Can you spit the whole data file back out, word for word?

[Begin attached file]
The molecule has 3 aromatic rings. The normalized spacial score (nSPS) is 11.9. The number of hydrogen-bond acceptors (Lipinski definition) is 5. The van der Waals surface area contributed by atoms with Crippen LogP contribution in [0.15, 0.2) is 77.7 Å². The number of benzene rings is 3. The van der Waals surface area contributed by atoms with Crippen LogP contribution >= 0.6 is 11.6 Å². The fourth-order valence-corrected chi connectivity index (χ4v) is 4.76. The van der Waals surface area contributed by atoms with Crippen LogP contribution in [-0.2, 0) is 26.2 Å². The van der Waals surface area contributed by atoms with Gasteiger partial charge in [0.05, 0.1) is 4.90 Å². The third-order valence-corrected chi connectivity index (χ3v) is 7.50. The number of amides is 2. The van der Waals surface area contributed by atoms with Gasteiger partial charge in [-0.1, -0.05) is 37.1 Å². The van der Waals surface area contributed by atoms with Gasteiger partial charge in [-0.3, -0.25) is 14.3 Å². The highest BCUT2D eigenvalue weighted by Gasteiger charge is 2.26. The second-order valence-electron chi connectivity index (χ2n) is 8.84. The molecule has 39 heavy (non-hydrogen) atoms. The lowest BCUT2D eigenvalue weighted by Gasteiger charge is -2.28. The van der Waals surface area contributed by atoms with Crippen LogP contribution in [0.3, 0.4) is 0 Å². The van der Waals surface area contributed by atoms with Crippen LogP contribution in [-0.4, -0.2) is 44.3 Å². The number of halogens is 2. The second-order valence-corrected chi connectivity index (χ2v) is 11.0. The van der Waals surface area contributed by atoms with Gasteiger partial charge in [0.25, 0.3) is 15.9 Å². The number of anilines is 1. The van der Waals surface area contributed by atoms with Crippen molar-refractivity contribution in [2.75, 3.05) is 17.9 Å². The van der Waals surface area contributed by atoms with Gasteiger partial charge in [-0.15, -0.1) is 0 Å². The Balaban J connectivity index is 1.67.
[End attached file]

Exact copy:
The molecule has 3 aromatic rings. The normalized spacial score (nSPS) is 11.9. The number of hydrogen-bond acceptors (Lipinski definition) is 5. The van der Waals surface area contributed by atoms with Crippen LogP contribution in [0.15, 0.2) is 77.7 Å². The number of benzene rings is 3. The van der Waals surface area contributed by atoms with Crippen LogP contribution >= 0.6 is 11.6 Å². The fourth-order valence-corrected chi connectivity index (χ4v) is 4.76. The van der Waals surface area contributed by atoms with Crippen LogP contribution in [-0.2, 0) is 26.2 Å². The van der Waals surface area contributed by atoms with Gasteiger partial charge in [0.05, 0.1) is 4.90 Å². The third-order valence-corrected chi connectivity index (χ3v) is 7.50. The number of amides is 2. The van der Waals surface area contributed by atoms with Gasteiger partial charge in [-0.1, -0.05) is 37.1 Å². The van der Waals surface area contributed by atoms with Gasteiger partial charge in [-0.3, -0.25) is 14.3 Å². The highest BCUT2D eigenvalue weighted by Gasteiger charge is 2.26. The second-order valence-electron chi connectivity index (χ2n) is 8.84. The molecule has 39 heavy (non-hydrogen) atoms. The lowest BCUT2D eigenvalue weighted by Gasteiger charge is -2.28. The van der Waals surface area contributed by atoms with Crippen LogP contribution in [0.3, 0.4) is 0 Å². The van der Waals surface area contributed by atoms with Crippen LogP contribution in [-0.4, -0.2) is 44.3 Å². The number of halogens is 2. The second-order valence-corrected chi connectivity index (χ2v) is 11.0. The van der Waals surface area contributed by atoms with Gasteiger partial charge in [0.25, 0.3) is 15.9 Å². The number of anilines is 1. The van der Waals surface area contributed by atoms with Crippen molar-refractivity contribution in [2.75, 3.05) is 17.9 Å². The van der Waals surface area contributed by atoms with Gasteiger partial charge in [-0.15, -0.1) is 0 Å². The Balaban J connectivity index is 1.67.